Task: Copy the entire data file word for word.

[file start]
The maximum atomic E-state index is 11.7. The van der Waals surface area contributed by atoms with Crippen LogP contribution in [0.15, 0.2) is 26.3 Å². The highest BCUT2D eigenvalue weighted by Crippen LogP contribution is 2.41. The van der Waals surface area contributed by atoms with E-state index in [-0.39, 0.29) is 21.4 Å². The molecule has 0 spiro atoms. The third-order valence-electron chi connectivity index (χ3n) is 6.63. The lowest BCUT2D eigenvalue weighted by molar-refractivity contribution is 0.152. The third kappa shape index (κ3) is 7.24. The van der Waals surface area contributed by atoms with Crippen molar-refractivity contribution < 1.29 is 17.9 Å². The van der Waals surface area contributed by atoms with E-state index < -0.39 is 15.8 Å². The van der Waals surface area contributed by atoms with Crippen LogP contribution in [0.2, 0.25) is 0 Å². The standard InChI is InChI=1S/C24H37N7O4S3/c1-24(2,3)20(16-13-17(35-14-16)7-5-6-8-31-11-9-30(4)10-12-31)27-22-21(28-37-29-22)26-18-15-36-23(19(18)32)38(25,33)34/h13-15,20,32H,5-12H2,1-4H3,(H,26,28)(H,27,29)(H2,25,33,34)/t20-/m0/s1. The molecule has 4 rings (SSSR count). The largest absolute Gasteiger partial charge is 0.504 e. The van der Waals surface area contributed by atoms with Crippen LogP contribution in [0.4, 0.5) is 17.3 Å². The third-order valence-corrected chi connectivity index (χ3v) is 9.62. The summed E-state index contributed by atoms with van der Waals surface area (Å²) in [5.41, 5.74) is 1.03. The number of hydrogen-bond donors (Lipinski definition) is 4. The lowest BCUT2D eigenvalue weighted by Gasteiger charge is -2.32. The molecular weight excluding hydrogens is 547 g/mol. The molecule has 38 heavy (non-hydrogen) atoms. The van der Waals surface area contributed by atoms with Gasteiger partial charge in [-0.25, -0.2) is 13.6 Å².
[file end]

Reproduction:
The maximum atomic E-state index is 11.7. The van der Waals surface area contributed by atoms with Crippen LogP contribution in [0.15, 0.2) is 26.3 Å². The highest BCUT2D eigenvalue weighted by Crippen LogP contribution is 2.41. The van der Waals surface area contributed by atoms with E-state index in [-0.39, 0.29) is 21.4 Å². The molecule has 0 spiro atoms. The third-order valence-electron chi connectivity index (χ3n) is 6.63. The lowest BCUT2D eigenvalue weighted by molar-refractivity contribution is 0.152. The third kappa shape index (κ3) is 7.24. The van der Waals surface area contributed by atoms with Crippen molar-refractivity contribution < 1.29 is 17.9 Å². The van der Waals surface area contributed by atoms with E-state index < -0.39 is 15.8 Å². The van der Waals surface area contributed by atoms with Crippen LogP contribution in [0.2, 0.25) is 0 Å². The standard InChI is InChI=1S/C24H37N7O4S3/c1-24(2,3)20(16-13-17(35-14-16)7-5-6-8-31-11-9-30(4)10-12-31)27-22-21(28-37-29-22)26-18-15-36-23(19(18)32)38(25,33)34/h13-15,20,32H,5-12H2,1-4H3,(H,26,28)(H,27,29)(H2,25,33,34)/t20-/m0/s1. The molecule has 4 rings (SSSR count). The largest absolute Gasteiger partial charge is 0.504 e. The van der Waals surface area contributed by atoms with Crippen LogP contribution in [0.4, 0.5) is 17.3 Å². The third-order valence-corrected chi connectivity index (χ3v) is 9.62. The summed E-state index contributed by atoms with van der Waals surface area (Å²) in [5.41, 5.74) is 1.03. The number of hydrogen-bond donors (Lipinski definition) is 4. The lowest BCUT2D eigenvalue weighted by Gasteiger charge is -2.32. The molecular weight excluding hydrogens is 547 g/mol. The molecule has 38 heavy (non-hydrogen) atoms. The van der Waals surface area contributed by atoms with Gasteiger partial charge in [-0.25, -0.2) is 13.6 Å².